Get your Ojo working by Nick Thomas via Eat Sleep Fish
the title basically says it all. Nick’s most excellent and comprehensive tutorial includes preparation of the organza strips, to mixing different coloured strips, to detailed sbs’s of three different patterns with plenty of tips and tricks along the way, to ideas on combining this material with others, to etc, etc, etc.
this is Ojo’d Organzan bliss.
here’s a super-cool, fun and very effective fly casting exercise from Craig Buckbee
Have you ever thrown apples off the end of stick? well, neither have i, at least not until i started taking this fly casting thing seriously something like ten years ago. my childhood toys involved rocks, wrist-rocket slingshots, BB guns, bows & arrows and various types of fishing rods. all projectile-throwing activities but the apple on a stick thing just seemed a bit too Tom Sawyerish to even be considered at the time because it didn’t seem like a cool thing to do. looking back on it now, neglecting the apple thing might be why i struggled for so long getting my fly lines to do what i told them to do. who knows…
“At first, don’t think (or worry… ) about Casting the bottle – just place it over the end of the rod and simply throw it to an area out in front of you – not too far. Then, as you get warmed up, throw it a bit further . Don’t think about Smooth Acceleration or a Crisp Stop – just throw the damn thing out there.
Next step: Start to Think. Taking a cue from this, ease into the Key Position, the Ready Position: the starting place for the forward cast, where your arm and body should be to begin the stroke. Then, with your hand + arm easing forward and down, pick up speed – smoothly – as you drop your elbow. When your rod hand arrives inline with your view to the target allow (not force ! ) your wrist to hinge forward… just a bit”
this is really good stuff and definitely one to do with your little ones. i’m firmly convinced that the best way to learn or improve fly casting is through games and here’s definitely one to add to the list.
for the rest of Craig’s very comprehensive article click either pic or here, enjoy !
via Dr. Andrew N Herd’s great A FlyFishing History
“The first mention of the dry fly in print is in the issue of The Field dated December 17th 1853. In an article by-lined “The Hampshire Fly Fisher” the writer says: “On the other hand, as far as fly fishing is concerned, fishing upstream, unless you are trying the Carshalton dodge and fishing with a dry fly, is very awkward.” Dry fly patterns certainly became commercially available around this time; the firm of Foster’s of Cheltenham selling dry flies with upright split wings as early as 1854. It is, however, unclear who actually developed the first dry fly, if any one man can be said to be the inventor. James Ogden, another Cheltenham tackle dealer, claimed to have been the first to use a dry fly, stating that he used dry patterns during the 1840’s.”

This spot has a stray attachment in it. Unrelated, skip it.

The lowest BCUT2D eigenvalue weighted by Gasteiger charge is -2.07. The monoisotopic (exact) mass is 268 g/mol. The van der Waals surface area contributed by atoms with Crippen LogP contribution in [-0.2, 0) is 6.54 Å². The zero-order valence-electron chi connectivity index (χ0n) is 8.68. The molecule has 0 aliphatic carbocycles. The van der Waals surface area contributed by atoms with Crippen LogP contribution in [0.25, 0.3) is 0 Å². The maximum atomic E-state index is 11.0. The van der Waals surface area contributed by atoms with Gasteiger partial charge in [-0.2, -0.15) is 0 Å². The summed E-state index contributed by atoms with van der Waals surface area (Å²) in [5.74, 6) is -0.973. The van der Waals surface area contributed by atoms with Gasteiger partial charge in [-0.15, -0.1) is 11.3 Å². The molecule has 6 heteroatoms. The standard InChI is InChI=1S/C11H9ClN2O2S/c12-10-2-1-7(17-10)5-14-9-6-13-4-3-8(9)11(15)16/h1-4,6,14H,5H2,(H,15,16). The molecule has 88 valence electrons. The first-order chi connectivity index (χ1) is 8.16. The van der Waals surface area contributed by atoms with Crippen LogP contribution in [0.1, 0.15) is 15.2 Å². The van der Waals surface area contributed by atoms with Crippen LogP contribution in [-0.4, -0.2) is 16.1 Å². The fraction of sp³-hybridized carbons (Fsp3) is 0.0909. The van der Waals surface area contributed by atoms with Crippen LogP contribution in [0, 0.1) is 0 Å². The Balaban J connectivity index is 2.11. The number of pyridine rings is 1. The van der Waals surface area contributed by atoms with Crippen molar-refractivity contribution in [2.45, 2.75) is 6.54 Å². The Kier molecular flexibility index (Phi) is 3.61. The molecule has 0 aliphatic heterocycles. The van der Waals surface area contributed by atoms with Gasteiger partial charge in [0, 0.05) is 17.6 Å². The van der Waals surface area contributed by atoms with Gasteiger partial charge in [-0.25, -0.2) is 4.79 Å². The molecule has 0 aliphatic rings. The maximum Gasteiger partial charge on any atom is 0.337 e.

ok, it doesn’t take a brainiac to figure out that in order to catch surface feeding fish one needs to make a surface imitation however, this is where the whole journey becomes really interesting:
“One reason why the dry fly took so long to catch on was that it wasn’t very easy to fish it. The dry fly of the 1880’s had several glaring deficiencies. When cast, traditional dry flies frequently landed on their sides, or even upside down. Another problem was that the that flies became waterlogged and sank, often in fairly short order. Again, flies were most often tied to gut, which not only made bodies bulky but positively encouraged them to sink, a process which was speeded up by the tendency of silk lines to become waterlogged.
Another key development was the acceptance of the single-handed split-cane trout rod. The 1850s marked the beginning of the end of long double-handed trout rods, although they didn’t totally fall from favour for at least another forty years. Apart from their length, the worst fault of these early and mid-nineteenth century rods was their excessive pliability. Six strip split-cane fly rods, which were stiff enough to false-cast a dry fly repeatedly, didn’t become cheap enough for general use until the 1880’s.
The term ‘false-casting’ wasn’t adopted immediately, although the technique was widely practised, and for many years after its invention, the process of drying a fly by false-casting was known as ‘spreading.’ The technique led to the development of stiffer rods with pliant tops that could generate the line speed necessary to perform the manoeuvre and had a far-reaching effect on the design of dry-fly rods. These were pioneering days, and one school of thought held that in the absence of paraffin flotants, it was necessary to ‘crack’ the fly at the end of every false-cast in order to dry it properly, a method known as ‘flicking’.” and very probably leading to several un-gentelmanly comments muttered under their breath…
fascinating indeed when we see that the creation of the dry fly was the roots that basically conditioned everything we can still consider to be contemporary fly fishing.
this is special. for the complete article click HERE. enjoy !